SAVAN: Oh, Grow Up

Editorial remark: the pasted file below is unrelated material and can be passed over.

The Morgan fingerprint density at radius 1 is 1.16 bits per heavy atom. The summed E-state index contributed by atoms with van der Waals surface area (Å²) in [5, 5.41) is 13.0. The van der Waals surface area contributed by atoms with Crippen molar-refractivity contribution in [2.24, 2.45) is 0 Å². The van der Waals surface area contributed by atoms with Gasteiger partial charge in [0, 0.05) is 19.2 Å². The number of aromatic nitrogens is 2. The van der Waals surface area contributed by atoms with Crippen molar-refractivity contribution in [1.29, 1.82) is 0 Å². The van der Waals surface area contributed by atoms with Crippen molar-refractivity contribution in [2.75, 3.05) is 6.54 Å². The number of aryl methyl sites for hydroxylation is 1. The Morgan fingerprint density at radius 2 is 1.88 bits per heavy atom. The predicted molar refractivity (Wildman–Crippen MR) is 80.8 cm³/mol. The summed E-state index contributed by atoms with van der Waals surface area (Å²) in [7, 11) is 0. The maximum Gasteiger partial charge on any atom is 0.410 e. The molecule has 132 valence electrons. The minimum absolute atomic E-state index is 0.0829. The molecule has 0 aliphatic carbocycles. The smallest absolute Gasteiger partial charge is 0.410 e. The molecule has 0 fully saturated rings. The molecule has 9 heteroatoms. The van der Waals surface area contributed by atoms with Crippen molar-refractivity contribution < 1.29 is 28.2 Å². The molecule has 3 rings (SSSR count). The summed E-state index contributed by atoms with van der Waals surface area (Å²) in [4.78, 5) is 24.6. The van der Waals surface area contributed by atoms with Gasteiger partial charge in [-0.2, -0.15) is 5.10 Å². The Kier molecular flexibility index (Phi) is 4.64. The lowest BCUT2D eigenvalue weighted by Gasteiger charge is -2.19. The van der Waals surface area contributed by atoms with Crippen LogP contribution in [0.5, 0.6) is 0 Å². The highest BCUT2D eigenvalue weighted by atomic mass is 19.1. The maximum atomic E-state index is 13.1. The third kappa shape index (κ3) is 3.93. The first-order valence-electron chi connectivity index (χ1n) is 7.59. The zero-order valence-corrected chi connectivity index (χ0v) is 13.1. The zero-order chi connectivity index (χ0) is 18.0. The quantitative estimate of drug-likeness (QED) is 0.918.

Corporate sponsorship being as common as E. coli, I shouldn't have been surprised at the large Dewar's logo on the bottom of an invitation to a Village Voice event. Dewar's was sponsoring a Voice Literary Supplement soiree and serving free "Classic Cocktails." The country's best-selling brand of Scotch has been pouring into bars, restaurants, and otherwise private parties for a couple years now, so why should scoring a Voice affair raise even an eyebrow? After all, Dewar's advertises in their pages, and downtown writerly types are just the sort of "leading-edge people" and "trendsetting audience" that the company is "developing relationships" with all over the Northeast, as a Dewar's spokeswoman puts it. I went to the party, I sipped a barely potable Scotch "Marguerita," and I stole a handsome Dewar's tumbler (I wasn't the only one, and I'm betting that Dewar's is tickled to have its logo lounging around as many artistes' garrets as possible). Still, I was in awe not at Dewar's chutzpah or the Voice's compliance but at how completely a brand name can blanket a city with irritating ads and bar-invading sales pitches and not have people throw drinks in its face.The subway, however, may be another story. Like advertisers of all sorts, Dewar's has bought up all the ad space in a whole lot of subway cars. One L-train passenger said she found it ludicrous bordering on ugly to ride a train in which mostly working-class straphangers are surrounded by ads of elite young pretties illustrating presumably clever lines like, "He's straight, single, employed and sitting in your living room. Now what?" Or, "Now that your ideal vacation no longer involves a 22-hour bus ride to Fort Lauderdale." Each comment or question, of course, is answered with a logo and a Dewar's on the rocks. But the last swizzle stick for the L-train rider was Dewar's compassion-challenged ad that read: "Here's hoping you're not sitting next to the guy who's talking to himself."What's curious about this campaign -- called "Truths," which replaced the well-known Dewar's "Profiles" about three years ago -- is how it can provoke both a constant, low-level disgust and a grudging assent: Set against a photo of four boho guys in goatees, the copy reads, "Okay, you've done the goatee thing. Now can we all just move on." That got my goat: like, don't give us more what's-in-and-what's-out crap. But then I also felt, well, maybe this is catching some wave, jousting some pretension (though I doubt it).That's what grates about Dewar's knowing little lines, the presumption that it not only understands your rites of passage into adulthood, but that it can predict how you'll fill in the missing beats they've so smartly left out: "You thought girls were yucky once too," says an ad next to a winsome young woman emerging from the shower. Jamie Prusack, product group director for Dewar's, explains that "a lot of current copylines leave it to the reader to close the loop," because that "inspires some thought and involvement on the consumer's part."To some extent, most advertising works by loop closure, but Dewar's loops are often forced into nooses. Under Rodin's "The Thinker," the copy reads, "One does not solve the world's problems over a glass of white wine." But make that red wine and you have the original problem-solver. And white wine works as a joke only if you fall for tired formulas like white wine is yup, real men drink beer, and, in a stereotype being honed as we speak, Scotch means sophistication. That's the trouble with all X-brand = Y-idea equations, whether you're talking liquor, sneakers, or designer labels. The associations aren't just arbitrary, they're a web of purchased thought. But Dewar's goes further to get a fix on you. Bucking the trend of ads that flatter consumers as rebellious, nonconforming individualists, Dewar's reassures imbibers that they're chugging along the stages of life right on schedule and just as expected -- and that, in the bosom of their psychographic cohort, they're never alone."Listen," Dewar's tells a baffled-looking male observing his very slim girlfriend, "if you can handle 'Honey, do I look fat?' you can handle this." Yes, we women often ask that; yes, it expresses an obsessive but adorable vanity. But what's yucky about it is that we're all supposed to be in automatic agreement that the woman in the ad is not just slim but drop-dead gorgeous. We're supposed to react as one to certain sets of signals.Maybe, too, the ads smell funny because, deliberately or not, Dewar's is selling itself as a cigarette replacement -- the thing to grab and bring to mouth that gives you more gravel, makes you seem more sexually knowing, more tragically artistic, whatever, as long as it's an image of public cool that you can replay even while alone. "I've seen a lot more young people drinking high-end liquors and smoking cigars," says Jason Tarbart, a bartender at the West End Gate. "Maybe it's a retro thing -- trying to get back to the good life.""Congratulations. Dinner and Happy Hour are now separate events." If you haven't figured it out yet, the Dewar's campaign is about getting Gen X to no longer think of Scotch as your father's alcoholic beverage (the same ad agency that created Oldsmobile's "This is not your father's automobile" created this). As with sales of all distilled spirits, Scotch sales are down, from 20 million cases in 1980 to 9 million in 1995. Sales for Dewar's, still the number-one Scotch, have dived too, but the campaign has "improved" the brand's image -- i.e., it's gotten younger.Older Scotch drinkers are simply dying off, and that's "a big problem," Dewar's Prusack says. "Scotch's heyday was in the '70s. So we're trying to remedy the situation by attracting younger generations." Lifestylewise, the target is "transitionals -- people moving from youthful behavior to settling-in behavior." Dewar's needs this particular kind of young people because, says Prusack, "Scotch is an acquired taste." That is, at first it tastes awful. Hence, "we want to connect to the more mature, confident, settled lifestyle of someone willing to invest in a long-term decision. Scotch takes some commitment." Schieffelin & Somerset Co., the importer of Dewar's, Hennessy cognac, and Tanqueray gin, is quite committed to what might be called 3-D marketing -- finding and creating consumers at bars, parties, and events. (Tanqueray's current American AIDS Rides, which almost makes up for its lecherous Mr. Jenkins ads, is an "image bonanza," deems Ad Age.)Hennessy perhaps went too 3-D when, a few years back, its ad agency hired good-looking young actors to go into upscale bars and order a "Hennessy martini." "We pretend to run into some people we know and invite them to join us for a drink. It's pretty wild," one paid drinker told Newsday at the time. Shortly after the story came out, Hennessy halted the practice.Hennessy now works those rooms more like Dewar's does. The "three-pronged" effort includes "networking" with scenemakers like the Groove Academy for events and tie-ins. "Really," says Prusack, "we've become a part of the community down there."In addition, Dewar's sponsors private parties -- large bashes thrown by party promoters like Susan Bartsch or smaller parties in which "we work with publications like yourselves." For the commoners, T-shirted reps go into "highly targeted bars and talk to consumers about Dewar's," Prusack says, calling such discussions "more of a peer conversation than a sales pitch." Those who sign a drink ticket might later receive a copy of the large-typed Dewar's Magazine or an invitation to attend a "mentor program."Funny what passes for mentoring these days. For Dewar's, it's having a lot of bartenders talk to small groups of invitees about "why Dewar's tastes the way it does," says Prusack. After some mingling and sipping, a comedian will do "a routine that talks to the maturing life stages, and maybe reference back to your high school or college years."Once, becoming an adult was signaled by, say, a bar mitzvah. Today, it's signaled by ordering the right mixed drink at the bar. But Dewar's isn't the only product selling tickets to maturity. For its Arch Deluxe, McDonald's threw a few mustard seeds into the sauce of the same old burger, ran a few arch ads featuring Ronald McDonald playing golf and shooting pool like some kind of world-weary divorced dad, and spent $150 million to market what some analysts think will be another McDud.At about the same time, Bob Dole's campaign, trying to reposition his age into an asset, has managed to get dozens of journalists to refer to him as the adult or the grown-up in the race. Dole suggested his slogan could be "Bob Dole -- Adult" and started calling himself "the Comeback Adult." That last was reiterated by hacks as if they'd thunk it up thumselves: "It turns out there is such a thing as a comeback adult, too" (Memphis's Commercial Appeal). "Dawgone if there isn't such a thing as the Comeback Adult, too" (Arkansas Democrat-Gazette).This new vogue for adulthood seems to contradict the longer-standing return to childhood -- the baseball caps, the sneakers, the crayons to draw on tablecloths at eateries that serve meatloaf and Jell-O, all the ads that promise boomers they'll never have to really grow old. But actually, the commercial definitions of adult are childlike cliches: having dates (Dewar's), being a tad tart (Arch Deluxe), or acting crusty (Dole). Such images better fit Robert Bly's description of "half adults" in his new book The Sibling Society: "parents regress to become more like children, and the children, through abandonment, are forced to become adults too soon, and never quite make it."It was pretty inevitable that a Dewar's ad took a shot at Bly's Iron John men's movement. "Becoming a man doesn't have to involve beating drums or hugging a tree" the line went, as a bunch of balding middle-aged guys beat drums and hug each other. "Now that's a profoundly adolescent thought -- that all you have to do to be a man is to drink," Bly told the Boston Globe, though he might have better attacked by dubbing Dewar's target as a generation of Irony Johnnys.Many Dewar's dudes may want to be real adults, but we've all been too suckled on the tube to understand "adult" in anything but entertainment and marketing terms. One may engage in the settling-in rituals that Dewar's suggests, but as long as we hope to capture maturity via a symbol -- drink, burger, or candidate -- we'll always remain a Sisyphean step away.And speaking of sucking tube, the day may soon come when we see "Honey, do I look fat?" in TV commercials. Seagrams's Crown Royal Canadian Whiskey broke the liquor industry's long-held, voluntary ban on advertising distilled spirits on U.S. television with a spot on a Corpus Christi TV station. Like nearly every purveyor of liquor, Dewar's is "obviously interested" in advertising on TV, says Prusack. "We believe we have a constitutional right to be on all media." But in the meantime, it's just "keeping an eye on the situation."In the face of such temptation, continuing to volunteer to do the hard thing would be so...grown-up. One day Dewar's could even run a print ad toasting itself for reaching such an important corporate rite of passage: "Now that you've decided not to advertise on TV."